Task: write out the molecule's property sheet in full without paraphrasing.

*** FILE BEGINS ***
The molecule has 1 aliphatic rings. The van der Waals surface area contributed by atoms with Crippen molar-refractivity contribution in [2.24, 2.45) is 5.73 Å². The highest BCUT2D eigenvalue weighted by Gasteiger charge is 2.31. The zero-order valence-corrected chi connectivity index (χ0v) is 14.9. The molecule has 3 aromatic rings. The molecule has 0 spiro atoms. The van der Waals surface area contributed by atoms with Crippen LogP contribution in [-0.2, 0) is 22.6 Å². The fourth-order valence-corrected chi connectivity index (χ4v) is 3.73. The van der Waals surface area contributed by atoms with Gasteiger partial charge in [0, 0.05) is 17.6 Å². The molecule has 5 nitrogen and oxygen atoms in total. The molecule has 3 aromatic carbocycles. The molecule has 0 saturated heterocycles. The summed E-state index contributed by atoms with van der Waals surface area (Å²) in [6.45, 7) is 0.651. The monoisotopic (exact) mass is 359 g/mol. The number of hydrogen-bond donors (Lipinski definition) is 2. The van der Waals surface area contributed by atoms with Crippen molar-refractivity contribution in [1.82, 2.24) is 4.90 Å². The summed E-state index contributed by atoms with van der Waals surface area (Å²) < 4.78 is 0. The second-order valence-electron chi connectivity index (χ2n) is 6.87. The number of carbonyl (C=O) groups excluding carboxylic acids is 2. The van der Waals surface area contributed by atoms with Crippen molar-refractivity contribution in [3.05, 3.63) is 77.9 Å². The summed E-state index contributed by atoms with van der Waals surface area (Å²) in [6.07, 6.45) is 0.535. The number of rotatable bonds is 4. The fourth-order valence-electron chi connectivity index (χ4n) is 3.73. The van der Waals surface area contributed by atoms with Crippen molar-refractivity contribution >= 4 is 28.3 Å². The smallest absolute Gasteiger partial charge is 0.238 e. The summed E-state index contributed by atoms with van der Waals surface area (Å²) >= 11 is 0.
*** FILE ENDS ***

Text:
The molecule has 1 aliphatic rings. The van der Waals surface area contributed by atoms with Crippen molar-refractivity contribution in [2.24, 2.45) is 5.73 Å². The highest BCUT2D eigenvalue weighted by Gasteiger charge is 2.31. The zero-order valence-corrected chi connectivity index (χ0v) is 14.9. The molecule has 3 aromatic rings. The molecule has 0 spiro atoms. The van der Waals surface area contributed by atoms with Crippen LogP contribution in [-0.2, 0) is 22.6 Å². The fourth-order valence-corrected chi connectivity index (χ4v) is 3.73. The van der Waals surface area contributed by atoms with Gasteiger partial charge in [0, 0.05) is 17.6 Å². The molecule has 5 nitrogen and oxygen atoms in total. The molecule has 3 aromatic carbocycles. The molecule has 0 saturated heterocycles. The summed E-state index contributed by atoms with van der Waals surface area (Å²) in [6.45, 7) is 0.651. The monoisotopic (exact) mass is 359 g/mol. The number of hydrogen-bond donors (Lipinski definition) is 2. The van der Waals surface area contributed by atoms with Crippen molar-refractivity contribution in [1.82, 2.24) is 4.90 Å². The summed E-state index contributed by atoms with van der Waals surface area (Å²) < 4.78 is 0. The second-order valence-electron chi connectivity index (χ2n) is 6.87. The number of carbonyl (C=O) groups excluding carboxylic acids is 2. The van der Waals surface area contributed by atoms with Crippen molar-refractivity contribution in [3.05, 3.63) is 77.9 Å². The summed E-state index contributed by atoms with van der Waals surface area (Å²) in [6.07, 6.45) is 0.535. The number of rotatable bonds is 4. The fourth-order valence-electron chi connectivity index (χ4n) is 3.73. The van der Waals surface area contributed by atoms with Crippen molar-refractivity contribution >= 4 is 28.3 Å². The smallest absolute Gasteiger partial charge is 0.238 e. The summed E-state index contributed by atoms with van der Waals surface area (Å²) >= 11 is 0.